I designed up the logo, and then Donna asked me what I would do to dress up the face of the Marketplace Kitchen. One great idea from a former employee was to include the word "kitchen" from many languages. I translated it using Google and other online translators! Over time and several iterations, I prepared this drawing:

We'd been down to TAP plastics, looking for something to soften the ceiling line. Stamped metal? Some beautiful kevlar/carbon fiber fabric (in black and gold)? We decided to try those dropped-ceiling diffuser panels. The nice folks at TAP Plastics cut them down from 48"x24" to the sizes I'd worked out.
I had them cut letters from black acrylic, and with a little bit of Krylon's new Fusion plastic paint, I made them burgundy colored. To attach the letters to the ceiling panels, I scraped the chrome plating off to get to the plastic, then glued the letters in place.

The final pieces got assembled into place on-site over the course of a couple of days (there was much on-site assembly to do. Lots of little brackets, pieces, holes to drill, things to glue... and all the while climbing up and down the ladder to get out of the way when someone had to squeeze by).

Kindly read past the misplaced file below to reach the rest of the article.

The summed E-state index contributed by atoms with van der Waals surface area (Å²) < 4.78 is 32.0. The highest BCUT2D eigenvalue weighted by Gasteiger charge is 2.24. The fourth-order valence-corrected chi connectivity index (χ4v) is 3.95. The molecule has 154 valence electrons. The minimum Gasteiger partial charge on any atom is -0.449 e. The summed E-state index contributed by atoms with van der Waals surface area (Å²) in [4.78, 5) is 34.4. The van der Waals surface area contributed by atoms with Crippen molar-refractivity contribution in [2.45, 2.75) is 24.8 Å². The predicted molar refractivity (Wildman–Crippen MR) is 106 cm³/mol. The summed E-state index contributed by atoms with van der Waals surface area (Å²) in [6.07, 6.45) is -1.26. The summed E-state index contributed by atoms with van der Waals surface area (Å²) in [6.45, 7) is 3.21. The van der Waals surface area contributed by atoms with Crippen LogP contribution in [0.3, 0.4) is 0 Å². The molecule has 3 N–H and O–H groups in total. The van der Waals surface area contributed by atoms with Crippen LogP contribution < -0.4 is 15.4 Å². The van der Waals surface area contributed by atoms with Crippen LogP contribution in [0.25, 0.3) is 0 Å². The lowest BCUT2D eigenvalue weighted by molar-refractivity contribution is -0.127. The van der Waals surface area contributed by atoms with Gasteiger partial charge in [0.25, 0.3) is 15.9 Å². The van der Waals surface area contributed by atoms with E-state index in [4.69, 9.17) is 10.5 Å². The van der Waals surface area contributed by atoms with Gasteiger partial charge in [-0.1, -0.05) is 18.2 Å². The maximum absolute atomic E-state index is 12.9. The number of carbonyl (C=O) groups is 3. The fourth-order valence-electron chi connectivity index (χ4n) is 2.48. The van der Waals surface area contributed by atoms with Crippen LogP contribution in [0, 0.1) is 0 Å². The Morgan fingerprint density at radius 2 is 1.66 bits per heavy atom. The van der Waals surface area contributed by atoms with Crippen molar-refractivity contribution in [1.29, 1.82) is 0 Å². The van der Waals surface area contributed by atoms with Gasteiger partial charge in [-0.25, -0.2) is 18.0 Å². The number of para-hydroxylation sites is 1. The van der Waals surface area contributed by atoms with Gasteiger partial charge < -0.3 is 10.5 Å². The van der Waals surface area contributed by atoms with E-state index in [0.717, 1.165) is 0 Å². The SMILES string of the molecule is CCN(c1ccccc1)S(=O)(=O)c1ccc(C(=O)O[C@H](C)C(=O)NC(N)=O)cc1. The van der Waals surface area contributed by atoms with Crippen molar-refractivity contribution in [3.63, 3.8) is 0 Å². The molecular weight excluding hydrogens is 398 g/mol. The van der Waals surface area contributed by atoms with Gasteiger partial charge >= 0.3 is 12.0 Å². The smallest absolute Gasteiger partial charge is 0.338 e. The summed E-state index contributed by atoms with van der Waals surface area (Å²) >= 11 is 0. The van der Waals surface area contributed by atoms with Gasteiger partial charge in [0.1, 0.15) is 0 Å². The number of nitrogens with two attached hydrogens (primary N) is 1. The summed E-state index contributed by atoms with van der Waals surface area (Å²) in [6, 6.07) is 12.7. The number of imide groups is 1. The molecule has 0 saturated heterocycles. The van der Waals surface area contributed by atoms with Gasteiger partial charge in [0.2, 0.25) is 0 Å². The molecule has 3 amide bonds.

And the final image for today, here's an overview of how nice the front of the Marketplace Kitchen looks, with the new letters and using diffuser panels in an unexpected way. What is really fun, is customers are now starting to ask that their language go up, too.

Monday, November 15, 2004

Banner Ads, too!

Andrew called me with a rush request to make a banner ad.

One great thing, is that he knew I was a bit pressed for time today, and so he really let me make the determination for when it was "complete."

Tuesday, November 09, 2004